4. Very active (hard exercise/sports 6-7 days/week): BMR x 1.725

5. Extra active (very hard daily exercise/sports and physical job or 2Xday training): BMR x 1.9

Injury factors (not used for healthy individuals)

1. Generalized stress: 1.1-1.2

For weight loss, use the above calculated formula for caloric requirements and subtract by 500calories: Caloric requirements - 500calories/day = modified calorie requirements

This is for a recommended 0.5-1 pound of weight loss per week

Special aspects: Type 2 diabetes There are two pathophysiologic mechanisms underlying type 2 diabetes: The body's cells are resistant to the action of insulin, and the pancreas is unable to secrete enough insulin to overcome that resistance. Although it is not entirely clear which of these processes occurs first, and although the balance of the two may vary from case to case, the most common cause of insulin resistance is overweight or obesity. Unfortunately, much evidence has shown that people of Asian ethnicity are especially prone to obesity-related type 2 diabetes even when their body weight, by Western standards, is normal. Japanese Americans, for example, show an increase risk of diabetes if their body mass index (BMI) increases to only 24. This excessive risk with even mild degrees of excess body weight may explain the marked rise in diabetes when previously undernourished populations begin to have adequate nutrition. In this sense, diabetes is a disease of prosperity.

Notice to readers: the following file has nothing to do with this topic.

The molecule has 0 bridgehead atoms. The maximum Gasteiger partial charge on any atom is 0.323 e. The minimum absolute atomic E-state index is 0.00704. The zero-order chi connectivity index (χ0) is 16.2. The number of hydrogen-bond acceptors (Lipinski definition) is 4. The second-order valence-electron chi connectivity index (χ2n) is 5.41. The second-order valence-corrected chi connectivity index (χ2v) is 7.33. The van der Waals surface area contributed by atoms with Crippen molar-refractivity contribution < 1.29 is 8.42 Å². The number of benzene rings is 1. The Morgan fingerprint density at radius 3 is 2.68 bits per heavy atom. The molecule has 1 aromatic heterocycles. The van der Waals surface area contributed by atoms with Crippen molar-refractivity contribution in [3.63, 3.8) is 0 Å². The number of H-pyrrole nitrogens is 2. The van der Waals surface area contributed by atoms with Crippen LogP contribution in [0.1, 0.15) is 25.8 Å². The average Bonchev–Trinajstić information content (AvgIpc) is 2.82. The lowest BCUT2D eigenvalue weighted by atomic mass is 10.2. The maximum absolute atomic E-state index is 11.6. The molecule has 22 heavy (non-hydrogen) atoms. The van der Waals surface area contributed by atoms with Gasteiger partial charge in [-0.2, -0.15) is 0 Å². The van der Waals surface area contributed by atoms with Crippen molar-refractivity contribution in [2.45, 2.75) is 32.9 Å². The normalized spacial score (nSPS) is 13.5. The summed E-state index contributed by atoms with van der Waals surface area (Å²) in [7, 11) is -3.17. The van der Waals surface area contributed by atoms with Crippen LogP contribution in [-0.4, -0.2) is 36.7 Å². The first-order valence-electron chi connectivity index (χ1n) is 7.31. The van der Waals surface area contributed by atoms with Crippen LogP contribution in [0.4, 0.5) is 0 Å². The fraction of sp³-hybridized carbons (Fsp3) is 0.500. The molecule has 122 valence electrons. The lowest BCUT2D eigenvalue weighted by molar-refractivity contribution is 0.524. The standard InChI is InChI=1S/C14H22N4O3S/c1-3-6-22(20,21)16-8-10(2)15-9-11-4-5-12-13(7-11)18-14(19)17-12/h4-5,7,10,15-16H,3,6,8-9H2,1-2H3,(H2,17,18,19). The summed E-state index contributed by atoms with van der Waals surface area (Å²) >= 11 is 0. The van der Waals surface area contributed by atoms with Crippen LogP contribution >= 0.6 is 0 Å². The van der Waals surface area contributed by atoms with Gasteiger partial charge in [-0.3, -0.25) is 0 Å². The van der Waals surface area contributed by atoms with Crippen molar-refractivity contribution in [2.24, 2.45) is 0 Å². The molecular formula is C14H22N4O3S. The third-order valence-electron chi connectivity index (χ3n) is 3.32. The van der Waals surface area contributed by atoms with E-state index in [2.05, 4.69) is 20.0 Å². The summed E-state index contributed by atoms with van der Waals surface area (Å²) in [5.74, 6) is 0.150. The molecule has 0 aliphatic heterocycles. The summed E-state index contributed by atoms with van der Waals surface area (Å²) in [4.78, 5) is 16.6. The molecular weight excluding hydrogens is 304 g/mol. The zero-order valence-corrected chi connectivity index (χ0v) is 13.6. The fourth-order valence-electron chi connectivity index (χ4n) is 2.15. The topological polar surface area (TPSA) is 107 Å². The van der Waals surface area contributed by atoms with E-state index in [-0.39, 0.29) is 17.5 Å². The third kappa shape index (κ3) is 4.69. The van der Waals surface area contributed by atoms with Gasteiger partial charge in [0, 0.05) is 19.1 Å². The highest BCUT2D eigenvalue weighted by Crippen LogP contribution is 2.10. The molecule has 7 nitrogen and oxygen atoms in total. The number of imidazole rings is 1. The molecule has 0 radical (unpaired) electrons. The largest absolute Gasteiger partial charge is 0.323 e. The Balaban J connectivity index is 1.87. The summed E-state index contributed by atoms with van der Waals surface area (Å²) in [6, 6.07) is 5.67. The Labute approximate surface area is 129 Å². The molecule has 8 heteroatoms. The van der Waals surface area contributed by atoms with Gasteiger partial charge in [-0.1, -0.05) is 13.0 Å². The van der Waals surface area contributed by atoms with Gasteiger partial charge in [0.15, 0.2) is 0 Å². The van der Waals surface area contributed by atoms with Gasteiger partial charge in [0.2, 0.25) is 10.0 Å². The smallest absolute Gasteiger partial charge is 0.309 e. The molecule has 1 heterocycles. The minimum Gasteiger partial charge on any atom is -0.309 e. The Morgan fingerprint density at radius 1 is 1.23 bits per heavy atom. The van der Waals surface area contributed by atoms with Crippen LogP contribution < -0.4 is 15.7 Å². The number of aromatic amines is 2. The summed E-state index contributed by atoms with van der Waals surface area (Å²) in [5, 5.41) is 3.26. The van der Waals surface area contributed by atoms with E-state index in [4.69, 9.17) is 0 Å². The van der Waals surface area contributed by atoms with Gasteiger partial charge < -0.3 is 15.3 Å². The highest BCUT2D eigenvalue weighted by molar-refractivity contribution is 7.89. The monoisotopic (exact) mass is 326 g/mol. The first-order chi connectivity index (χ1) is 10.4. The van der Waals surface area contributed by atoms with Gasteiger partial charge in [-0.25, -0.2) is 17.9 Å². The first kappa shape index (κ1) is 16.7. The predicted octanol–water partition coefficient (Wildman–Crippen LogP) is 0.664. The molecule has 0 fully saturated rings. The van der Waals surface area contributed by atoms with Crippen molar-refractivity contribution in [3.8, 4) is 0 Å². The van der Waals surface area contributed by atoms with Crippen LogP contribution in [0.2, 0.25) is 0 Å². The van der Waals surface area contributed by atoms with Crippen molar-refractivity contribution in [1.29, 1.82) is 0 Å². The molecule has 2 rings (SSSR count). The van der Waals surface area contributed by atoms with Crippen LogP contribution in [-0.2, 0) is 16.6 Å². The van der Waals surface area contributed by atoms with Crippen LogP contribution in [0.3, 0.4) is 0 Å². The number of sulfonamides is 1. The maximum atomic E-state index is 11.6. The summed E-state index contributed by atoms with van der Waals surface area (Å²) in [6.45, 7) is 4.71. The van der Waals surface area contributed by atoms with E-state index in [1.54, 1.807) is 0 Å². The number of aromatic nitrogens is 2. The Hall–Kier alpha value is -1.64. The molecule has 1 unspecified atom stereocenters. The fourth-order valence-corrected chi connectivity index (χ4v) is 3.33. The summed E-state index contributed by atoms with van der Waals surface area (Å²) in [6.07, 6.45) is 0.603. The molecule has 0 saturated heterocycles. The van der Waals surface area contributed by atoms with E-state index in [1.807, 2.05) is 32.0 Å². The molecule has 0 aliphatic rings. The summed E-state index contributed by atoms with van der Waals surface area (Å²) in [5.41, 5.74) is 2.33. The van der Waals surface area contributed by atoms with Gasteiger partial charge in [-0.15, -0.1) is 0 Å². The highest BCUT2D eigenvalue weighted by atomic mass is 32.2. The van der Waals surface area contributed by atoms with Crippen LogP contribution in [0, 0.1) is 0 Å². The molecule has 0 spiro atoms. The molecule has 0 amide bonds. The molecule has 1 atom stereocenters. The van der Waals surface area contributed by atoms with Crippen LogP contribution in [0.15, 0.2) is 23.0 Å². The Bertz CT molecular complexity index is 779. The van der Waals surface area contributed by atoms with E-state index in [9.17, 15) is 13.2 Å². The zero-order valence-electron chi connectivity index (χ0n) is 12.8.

Major objectives Approximately 95% of all people with diabetes have type 2, and the major increase in the prevalence of diabetes in recent years is almost entirely accounted for by increase in body weight. It cannot be overemphasized that medical nutrition therapy of type 2 diabetes should address normalization of body weight. In most cases, the focus is on reducing dietary intake of saturated fat and increasing energy expenditure through exercise. By reducing body weight, insulin resistance is reduced, making the patient's endogenous insulin more effective. Given that approximately 85% of people with type 2 diabetes die of cardiovascular cause, the second emphasis of medical nutrition therapy for type 2 diabetics must address dyslipidemia and blood pressure.